E.L. Doctorow said once said that ‘Writing a novel is like driving a car at night. You can see only as far as your headlights, but you can make the whole trip that way.’ You don’t have to see where you’re going, you don’t have to see your destination or everything you will pass along the way. You just have to see two or three feet ahead of you. This is right up there with the best advice on writing, or life, I have ever heard.
Last Friday: Served as translator (English/Spanish) for patient complaint to administration meeting. The person I was translating for spoke 2 sentences total…at the end of a 2 hour meeting.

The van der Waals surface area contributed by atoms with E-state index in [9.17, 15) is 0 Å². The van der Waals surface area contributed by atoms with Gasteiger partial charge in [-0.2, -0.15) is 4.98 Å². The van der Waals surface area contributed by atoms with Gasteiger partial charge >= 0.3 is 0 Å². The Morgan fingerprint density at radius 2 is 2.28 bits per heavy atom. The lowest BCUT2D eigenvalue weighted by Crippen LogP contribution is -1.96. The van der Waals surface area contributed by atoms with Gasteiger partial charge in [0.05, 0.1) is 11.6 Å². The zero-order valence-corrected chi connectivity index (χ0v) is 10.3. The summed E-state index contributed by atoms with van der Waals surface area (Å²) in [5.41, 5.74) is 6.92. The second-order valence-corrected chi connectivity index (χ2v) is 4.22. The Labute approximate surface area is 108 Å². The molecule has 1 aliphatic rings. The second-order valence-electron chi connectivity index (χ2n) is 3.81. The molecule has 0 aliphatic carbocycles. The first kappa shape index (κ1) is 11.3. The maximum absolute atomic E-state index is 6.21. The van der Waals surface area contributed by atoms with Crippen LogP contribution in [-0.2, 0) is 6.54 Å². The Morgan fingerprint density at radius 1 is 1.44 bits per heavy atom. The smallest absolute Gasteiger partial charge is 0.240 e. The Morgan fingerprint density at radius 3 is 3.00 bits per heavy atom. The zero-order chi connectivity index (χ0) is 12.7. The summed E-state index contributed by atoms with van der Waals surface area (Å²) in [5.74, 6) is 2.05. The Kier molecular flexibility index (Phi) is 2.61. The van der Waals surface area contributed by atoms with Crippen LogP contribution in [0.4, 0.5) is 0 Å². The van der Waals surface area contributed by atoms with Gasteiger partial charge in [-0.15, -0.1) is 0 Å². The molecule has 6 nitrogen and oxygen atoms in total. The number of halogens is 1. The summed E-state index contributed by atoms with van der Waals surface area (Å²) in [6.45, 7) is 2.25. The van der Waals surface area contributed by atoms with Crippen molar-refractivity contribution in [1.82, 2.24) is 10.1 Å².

Next, I went down to emergency department to speak to a pregnant woman who may be referred to our Maternal Addiction Treatment (MAT) Program. Me (at the bedside): “Hi, I know you’ve had a rough last few hours…I’m here to talk to you about treatment and a way to recovery.” Patient: “Can you come back? I feel like shit and I have to go to the bathroom.” I still did my behind the scenes thing….coordinating with the psychparmacologist, the other half of the MAT dyad to review the case, get the labs and meds she needs ordered, arranging for an inpatient bed, informing ER doc & psychiatrist of status, getting OB online. If it wasn’t for my MAT partner who kept checking her chart and coordinating care with MD and nursing staff, I wouldn’t think of her again until Tuesday. Once she got admitted to the unit, reports say she was irritable, uncooperative and refused OB monitoring.
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